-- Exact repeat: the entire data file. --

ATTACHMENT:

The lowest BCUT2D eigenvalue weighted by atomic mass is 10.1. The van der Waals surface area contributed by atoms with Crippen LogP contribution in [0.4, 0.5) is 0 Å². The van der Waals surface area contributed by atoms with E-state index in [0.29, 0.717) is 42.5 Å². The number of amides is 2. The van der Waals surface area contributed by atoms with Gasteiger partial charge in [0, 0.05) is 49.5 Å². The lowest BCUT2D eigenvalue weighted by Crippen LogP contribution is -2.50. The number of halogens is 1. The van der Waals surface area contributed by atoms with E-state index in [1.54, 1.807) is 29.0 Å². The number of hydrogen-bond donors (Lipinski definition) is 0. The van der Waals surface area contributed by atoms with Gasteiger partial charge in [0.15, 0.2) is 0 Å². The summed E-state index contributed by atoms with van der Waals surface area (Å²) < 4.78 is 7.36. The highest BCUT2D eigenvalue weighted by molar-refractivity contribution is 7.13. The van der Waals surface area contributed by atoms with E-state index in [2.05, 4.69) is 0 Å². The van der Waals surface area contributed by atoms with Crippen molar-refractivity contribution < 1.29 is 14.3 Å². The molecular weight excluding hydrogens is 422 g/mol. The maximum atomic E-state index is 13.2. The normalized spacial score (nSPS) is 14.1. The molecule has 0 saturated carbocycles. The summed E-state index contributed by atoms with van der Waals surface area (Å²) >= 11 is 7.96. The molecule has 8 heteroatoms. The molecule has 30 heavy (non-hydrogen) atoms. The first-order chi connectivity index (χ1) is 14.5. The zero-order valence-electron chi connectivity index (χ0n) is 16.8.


The lowest BCUT2D eigenvalue weighted by atomic mass is 10.1. The van der Waals surface area contributed by atoms with Crippen LogP contribution in [0.4, 0.5) is 0 Å². The van der Waals surface area contributed by atoms with E-state index in [0.29, 0.717) is 42.5 Å². The number of amides is 2. The van der Waals surface area contributed by atoms with Gasteiger partial charge in [0, 0.05) is 49.5 Å². The lowest BCUT2D eigenvalue weighted by Crippen LogP contribution is -2.50. The number of halogens is 1. The van der Waals surface area contributed by atoms with E-state index in [1.54, 1.807) is 29.0 Å². The number of hydrogen-bond donors (Lipinski definition) is 0. The van der Waals surface area contributed by atoms with Gasteiger partial charge in [0.15, 0.2) is 0 Å². The summed E-state index contributed by atoms with van der Waals surface area (Å²) < 4.78 is 7.36. The highest BCUT2D eigenvalue weighted by molar-refractivity contribution is 7.13. The van der Waals surface area contributed by atoms with E-state index in [2.05, 4.69) is 0 Å². The van der Waals surface area contributed by atoms with Crippen molar-refractivity contribution < 1.29 is 14.3 Å². The molecular weight excluding hydrogens is 422 g/mol. The maximum atomic E-state index is 13.2. The normalized spacial score (nSPS) is 14.1. The molecule has 0 saturated carbocycles. The summed E-state index contributed by atoms with van der Waals surface area (Å²) >= 11 is 7.96. The molecule has 8 heteroatoms. The molecule has 30 heavy (non-hydrogen) atoms. The first-order chi connectivity index (χ1) is 14.5. The zero-order valence-electron chi connectivity index (χ0n) is 16.8.